Shadow of the Torturer chapters 17 to 20

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Sorry this is late- there was lots going on at home, and now I'm relaxing in between moving items of furniture.

Summary: The rag shop is owned by a twin brother and sister. The brother takes a keen interest in the sword, Terminus Est, and seeks to buy it. In the shop, Severian is challenged by a masked hipparch to a duel- with a particular kind of poisonous flower, the avern.

Severian goes off with Agia (the sister) to the Botanic Gardens to pick his avern for the duel. On the way, they hire a fiacre, which as a result of a bet Agia makes crashes into an altar of the Pelerines, a religious order who worship the figure of the Conciliator. The Pelerine's treasure goes missing- they believe Severian when he says he knows nothing of it (perhaps having some reliable means to ascertain his honesty) but strip search Agia.

The two then visit the jungle garden in the Botanic Gardens. Severian recalls a tale Thecla told him of Father Inire and his Mirrors.

Comments

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    And thoughts:

    (*) Severian seems to be mainly reacting to events, with a few arbitrary decisions as he understandably doesn't trust Agia's suggestions. He's out of his depth.

    (*) It seems pretty clear that Agia took the treasure of Pelerines and planted it on Severian. The Claw of the Conciliator. A jewel. But was the crash and theft completely opportunistic?

    (*) It also seems likely that Severian has been set up in the duel, perhaps because he wouldn't sell the sword to Agia's brother.

    (*) There's a strong implication that Severian and Thecla were intimate. This wasn't mentioned in the account of when Thecla was prisoner- a sign, I think, that Severian leaves gaps as a narrator. Or is it something else?

    (*) The Botanic Gardens and the Mirrors...a way to stretch space and call up reflections of past times?

    (*) Wherever the novel takes place, it's in the southern hemisphere....it's warmer to the north, with jungles (or at least there were jungles before the sun cooled; they're now struggling).

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    Yes, it's very picaresque with lots of things happening to Severian without him having any real say in it. There was me, thinking he'd be doing something after he'd left the guild, but he's still just reacting to events.

    The duel is interesting. The use of the flower is intriguing. I thought it was set up by the Torturers' Guild, as a way of killing Severian without them taking direct responsibility for it.

    The whole thing with the Pelerines and the Claw seemed to me to be "laying pipe" for later events, especially given the titles of later books! But apart from that, it seems just another random event. There were also multi-page chunks of exposition, "let me tell you a story" that seemed to be there purely to educate the reader rather than any in-fiction motivation.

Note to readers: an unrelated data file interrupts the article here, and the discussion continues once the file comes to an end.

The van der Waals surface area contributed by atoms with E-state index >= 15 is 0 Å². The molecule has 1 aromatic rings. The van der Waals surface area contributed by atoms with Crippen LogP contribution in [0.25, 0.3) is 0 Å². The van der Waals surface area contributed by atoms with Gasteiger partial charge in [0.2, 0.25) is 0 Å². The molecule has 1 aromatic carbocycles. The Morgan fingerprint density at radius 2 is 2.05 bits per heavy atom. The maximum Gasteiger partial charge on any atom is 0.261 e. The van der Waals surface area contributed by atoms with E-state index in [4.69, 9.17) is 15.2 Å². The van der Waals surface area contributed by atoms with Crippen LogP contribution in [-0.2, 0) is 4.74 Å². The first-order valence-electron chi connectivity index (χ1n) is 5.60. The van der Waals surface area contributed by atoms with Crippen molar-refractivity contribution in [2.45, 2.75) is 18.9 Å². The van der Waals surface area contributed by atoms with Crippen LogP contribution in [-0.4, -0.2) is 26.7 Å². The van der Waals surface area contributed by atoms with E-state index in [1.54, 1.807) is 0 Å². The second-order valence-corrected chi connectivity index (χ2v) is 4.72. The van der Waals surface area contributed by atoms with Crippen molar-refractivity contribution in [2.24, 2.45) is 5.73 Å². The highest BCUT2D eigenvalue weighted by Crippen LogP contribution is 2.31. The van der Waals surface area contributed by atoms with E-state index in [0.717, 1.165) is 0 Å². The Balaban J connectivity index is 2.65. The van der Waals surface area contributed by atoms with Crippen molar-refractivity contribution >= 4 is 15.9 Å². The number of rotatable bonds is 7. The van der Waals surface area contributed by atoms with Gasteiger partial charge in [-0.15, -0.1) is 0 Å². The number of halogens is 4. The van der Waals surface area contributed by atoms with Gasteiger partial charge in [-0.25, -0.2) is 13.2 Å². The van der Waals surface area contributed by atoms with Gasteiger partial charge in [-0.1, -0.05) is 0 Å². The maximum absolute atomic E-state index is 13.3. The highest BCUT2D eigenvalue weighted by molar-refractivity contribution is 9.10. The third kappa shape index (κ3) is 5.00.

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    edited April 18

    I thought the Thecla he had relations with was the prostitute 'replica' Thecla.

    They strapped roller skates on Severian's feet and pushed him down a hill. He still hasn't done anything since Thecla's death.

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    And shouldn't the title of this be "chapters 17-20"? I assumed this was the same as the post from last week originally.

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    > @clash_bowley said:
    > And shouldn't the title of this be "chapters 17-20"? I assumed this was the same as the post from last week originally.

    Yes it should. Corrected. I can't count.
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    One interesting touch with Father Inire's mirrors-- without rubbing it in, it was a story within a story within a story.
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    I am finding the narrative gaps bizarre, and keep wondering if they are deliberate or just show poor reconstruction after editing (which can happen to anyone).

    For example, the issue @dr_mitch mentioned about whether Severian and Thecla were intimate (in her cell??? I don't buy the substitute Thecla story). Also, we read "Her gown had been torn by a branch, exposing one breast. The incident had left her in no good mood." But what incident? What branch? There were none in the Sand Garden, and they have only just stepped into the Jungle Garden.

    I get that we are being told about this all as flashback - we are explicitly reminded just before those lines - and that Gene Wolfe wants to keep us disoriented... but the writing feels incomplete to me. As mentioned, I can't work out if it is writer's intention or just editing done in too much haste, and the latter possibility keeps throwing me out of the fantasy.